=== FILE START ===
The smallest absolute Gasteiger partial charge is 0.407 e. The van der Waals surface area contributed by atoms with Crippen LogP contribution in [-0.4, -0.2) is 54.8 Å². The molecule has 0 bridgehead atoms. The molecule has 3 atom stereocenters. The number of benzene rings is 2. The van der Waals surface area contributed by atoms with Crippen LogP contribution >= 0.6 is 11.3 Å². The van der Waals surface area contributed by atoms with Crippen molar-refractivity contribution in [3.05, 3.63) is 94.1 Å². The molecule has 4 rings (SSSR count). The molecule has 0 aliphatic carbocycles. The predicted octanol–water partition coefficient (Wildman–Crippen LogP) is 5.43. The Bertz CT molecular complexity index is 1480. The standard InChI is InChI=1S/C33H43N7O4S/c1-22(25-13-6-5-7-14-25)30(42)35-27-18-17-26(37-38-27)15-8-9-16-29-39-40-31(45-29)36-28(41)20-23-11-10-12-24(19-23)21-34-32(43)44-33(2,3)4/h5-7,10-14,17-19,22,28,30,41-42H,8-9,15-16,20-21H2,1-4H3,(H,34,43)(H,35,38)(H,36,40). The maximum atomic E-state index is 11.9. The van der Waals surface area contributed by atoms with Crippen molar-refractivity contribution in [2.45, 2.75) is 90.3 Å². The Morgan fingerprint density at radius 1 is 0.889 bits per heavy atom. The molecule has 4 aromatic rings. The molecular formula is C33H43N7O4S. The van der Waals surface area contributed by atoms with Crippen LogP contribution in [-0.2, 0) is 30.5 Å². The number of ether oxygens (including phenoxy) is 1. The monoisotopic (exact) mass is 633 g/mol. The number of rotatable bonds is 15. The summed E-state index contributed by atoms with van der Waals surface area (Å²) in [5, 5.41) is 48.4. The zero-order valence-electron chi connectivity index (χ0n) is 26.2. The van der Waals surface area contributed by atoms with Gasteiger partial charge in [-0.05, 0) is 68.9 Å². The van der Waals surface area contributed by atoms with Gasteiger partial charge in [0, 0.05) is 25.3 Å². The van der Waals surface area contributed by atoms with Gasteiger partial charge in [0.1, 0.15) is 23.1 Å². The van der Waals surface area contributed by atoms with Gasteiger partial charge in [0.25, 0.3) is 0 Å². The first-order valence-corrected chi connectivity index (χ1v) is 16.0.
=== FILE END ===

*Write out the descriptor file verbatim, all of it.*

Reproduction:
The smallest absolute Gasteiger partial charge is 0.407 e. The van der Waals surface area contributed by atoms with Crippen LogP contribution in [-0.4, -0.2) is 54.8 Å². The molecule has 0 bridgehead atoms. The molecule has 3 atom stereocenters. The number of benzene rings is 2. The van der Waals surface area contributed by atoms with Crippen LogP contribution >= 0.6 is 11.3 Å². The van der Waals surface area contributed by atoms with Crippen molar-refractivity contribution in [3.05, 3.63) is 94.1 Å². The molecule has 4 rings (SSSR count). The molecule has 0 aliphatic carbocycles. The predicted octanol–water partition coefficient (Wildman–Crippen LogP) is 5.43. The Bertz CT molecular complexity index is 1480. The standard InChI is InChI=1S/C33H43N7O4S/c1-22(25-13-6-5-7-14-25)30(42)35-27-18-17-26(37-38-27)15-8-9-16-29-39-40-31(45-29)36-28(41)20-23-11-10-12-24(19-23)21-34-32(43)44-33(2,3)4/h5-7,10-14,17-19,22,28,30,41-42H,8-9,15-16,20-21H2,1-4H3,(H,34,43)(H,35,38)(H,36,40). The maximum atomic E-state index is 11.9. The van der Waals surface area contributed by atoms with Crippen molar-refractivity contribution in [2.45, 2.75) is 90.3 Å². The Morgan fingerprint density at radius 1 is 0.889 bits per heavy atom. The molecule has 4 aromatic rings. The molecular formula is C33H43N7O4S. The van der Waals surface area contributed by atoms with Crippen LogP contribution in [-0.2, 0) is 30.5 Å². The number of ether oxygens (including phenoxy) is 1. The monoisotopic (exact) mass is 633 g/mol. The number of rotatable bonds is 15. The summed E-state index contributed by atoms with van der Waals surface area (Å²) in [5, 5.41) is 48.4. The zero-order valence-electron chi connectivity index (χ0n) is 26.2. The van der Waals surface area contributed by atoms with Gasteiger partial charge in [-0.05, 0) is 68.9 Å². The van der Waals surface area contributed by atoms with Gasteiger partial charge in [0, 0.05) is 25.3 Å². The van der Waals surface area contributed by atoms with Gasteiger partial charge in [0.1, 0.15) is 23.1 Å². The van der Waals surface area contributed by atoms with Gasteiger partial charge in [0.25, 0.3) is 0 Å². The first-order valence-corrected chi connectivity index (χ1v) is 16.0.